It’s been in the headlines everywhere that early childhood is the most important developmental stage. But, what is the evidence?

A decade ago, Nicaragua implemented a program called Red de Protección Social which benefited approximately 30,000 poor rural families with cash. Of the 42 localities initially targeted, half of them were randomly selected to receive the program from the year 2000 to 2003 while the rest of them received it from 2003 to 2005. This unique setting allowed Tania Barham, Karen Macours, and John A. Maluccio  to investigate whether this type of program has different long-term effects depending on how early in life children were exposed to the intervention.

The research, supported by the IDB, found that 10-year old boys who were exposed to the program in their first 1000 days of life exhibit better cognitive outcomes than those who were exposed to the program from ages 2 to 5.

The data was collected in 2010, ten years after the program started. A detailed battery of seven cognitive development assessments was applied to children who were ten years old at the time and was focused on boys given that the medical literature identifies them as a more vulnerable group during the pre-natal period. Anthropometric data was also collected.

The Nicaraguan program transfers were substantial and represented an average of 18% of the household expenditure. To receive the transfer, families were required to attend bimonthly health workshops and to take all children under 5 to health centers for regular checkups, which included growth monitoring.  Free health services were maintained in those communities that received the CCT, even after the transfer was finished.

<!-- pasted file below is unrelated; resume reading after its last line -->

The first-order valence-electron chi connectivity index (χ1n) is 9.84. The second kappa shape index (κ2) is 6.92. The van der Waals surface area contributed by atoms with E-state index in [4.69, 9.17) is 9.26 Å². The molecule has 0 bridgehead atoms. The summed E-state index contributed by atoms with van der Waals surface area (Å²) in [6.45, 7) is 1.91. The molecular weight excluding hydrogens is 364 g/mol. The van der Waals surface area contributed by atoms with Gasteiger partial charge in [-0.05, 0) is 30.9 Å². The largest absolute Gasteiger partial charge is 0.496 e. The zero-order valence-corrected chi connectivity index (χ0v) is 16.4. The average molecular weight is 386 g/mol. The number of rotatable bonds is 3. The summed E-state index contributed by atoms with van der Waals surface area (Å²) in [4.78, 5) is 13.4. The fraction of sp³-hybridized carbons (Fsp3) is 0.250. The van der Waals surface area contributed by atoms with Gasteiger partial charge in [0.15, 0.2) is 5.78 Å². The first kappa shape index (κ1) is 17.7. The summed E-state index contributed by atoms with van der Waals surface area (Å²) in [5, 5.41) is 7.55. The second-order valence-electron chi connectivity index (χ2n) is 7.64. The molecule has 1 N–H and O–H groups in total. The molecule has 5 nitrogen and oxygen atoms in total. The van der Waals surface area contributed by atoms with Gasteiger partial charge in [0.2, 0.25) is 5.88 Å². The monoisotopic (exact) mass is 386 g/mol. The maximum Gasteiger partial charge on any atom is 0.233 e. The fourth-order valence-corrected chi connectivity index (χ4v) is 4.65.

The first important finding was that children who were exposed to the CCT while in-utero and during the first two years of life score 0.15 standard deviations higher in the cognitive development assessment than those boys who were exposed to the program when they were 2 to 5 years old.

The second result documents that there are no significant differences in anthropometric outcomes across these two groups of 10-year old boys. That is, there is no difference in height and weight. The absence of a difference between them could be consistent with two possible explanations: either the program had no effect on anthropometrics or boys who received the late treatment were able to catch-up in their physical outcomes. The data seems to support the latter.

In short, the study confirmed the importance of the first 1000 days of life –from conception until the second birthday- for human capital development. However, it also shows no differences in physical outcomes between these two groups. These findings constitute an important contribution to what is still a relatively scarce literature on the long-term impacts of CCTs. They also provide solid empirical evidence in support of policy interventions focused in the first 1000 days of life.

But thinking back of Nicaragua, which exhibits some of the largest deficits the region on cognitive outcomes during early childhood, these findings only reinforce the argument in favor of investing more and investing well in policy interventions that favor long term human capital formation. We are left with one final message: it is crucial to design CCT interventions very carefully and aligned to the evidence to maximize their impact in the long-run.

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